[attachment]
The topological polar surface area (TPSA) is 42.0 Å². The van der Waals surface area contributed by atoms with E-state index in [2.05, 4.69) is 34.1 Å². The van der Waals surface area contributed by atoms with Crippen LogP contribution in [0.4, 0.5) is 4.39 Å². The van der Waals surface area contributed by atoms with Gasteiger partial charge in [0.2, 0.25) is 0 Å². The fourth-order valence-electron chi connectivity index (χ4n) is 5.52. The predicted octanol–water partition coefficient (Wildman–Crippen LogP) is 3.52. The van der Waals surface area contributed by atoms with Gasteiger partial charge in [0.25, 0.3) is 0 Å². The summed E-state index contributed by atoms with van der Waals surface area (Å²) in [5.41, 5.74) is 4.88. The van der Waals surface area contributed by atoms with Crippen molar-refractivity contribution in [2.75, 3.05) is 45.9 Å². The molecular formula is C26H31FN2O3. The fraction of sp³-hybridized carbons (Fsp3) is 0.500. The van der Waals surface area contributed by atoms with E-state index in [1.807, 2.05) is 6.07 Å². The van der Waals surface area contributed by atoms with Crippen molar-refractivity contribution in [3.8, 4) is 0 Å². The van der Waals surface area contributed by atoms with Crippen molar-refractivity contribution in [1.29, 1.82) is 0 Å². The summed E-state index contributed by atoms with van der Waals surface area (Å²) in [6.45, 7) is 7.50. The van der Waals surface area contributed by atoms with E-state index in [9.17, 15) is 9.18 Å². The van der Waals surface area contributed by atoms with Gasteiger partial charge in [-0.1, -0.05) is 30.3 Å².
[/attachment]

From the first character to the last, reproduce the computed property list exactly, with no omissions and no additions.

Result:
The topological polar surface area (TPSA) is 42.0 Å². The van der Waals surface area contributed by atoms with E-state index in [2.05, 4.69) is 34.1 Å². The van der Waals surface area contributed by atoms with Crippen LogP contribution in [0.4, 0.5) is 4.39 Å². The van der Waals surface area contributed by atoms with Gasteiger partial charge in [0.2, 0.25) is 0 Å². The fourth-order valence-electron chi connectivity index (χ4n) is 5.52. The predicted octanol–water partition coefficient (Wildman–Crippen LogP) is 3.52. The van der Waals surface area contributed by atoms with Gasteiger partial charge in [0.25, 0.3) is 0 Å². The summed E-state index contributed by atoms with van der Waals surface area (Å²) in [5.41, 5.74) is 4.88. The van der Waals surface area contributed by atoms with Crippen molar-refractivity contribution in [2.75, 3.05) is 45.9 Å². The molecular formula is C26H31FN2O3. The fraction of sp³-hybridized carbons (Fsp3) is 0.500. The van der Waals surface area contributed by atoms with E-state index in [1.807, 2.05) is 6.07 Å². The van der Waals surface area contributed by atoms with Crippen molar-refractivity contribution in [3.8, 4) is 0 Å². The van der Waals surface area contributed by atoms with Crippen molar-refractivity contribution in [1.29, 1.82) is 0 Å². The summed E-state index contributed by atoms with van der Waals surface area (Å²) in [6.45, 7) is 7.50. The van der Waals surface area contributed by atoms with E-state index in [9.17, 15) is 9.18 Å². The van der Waals surface area contributed by atoms with Gasteiger partial charge in [-0.1, -0.05) is 30.3 Å².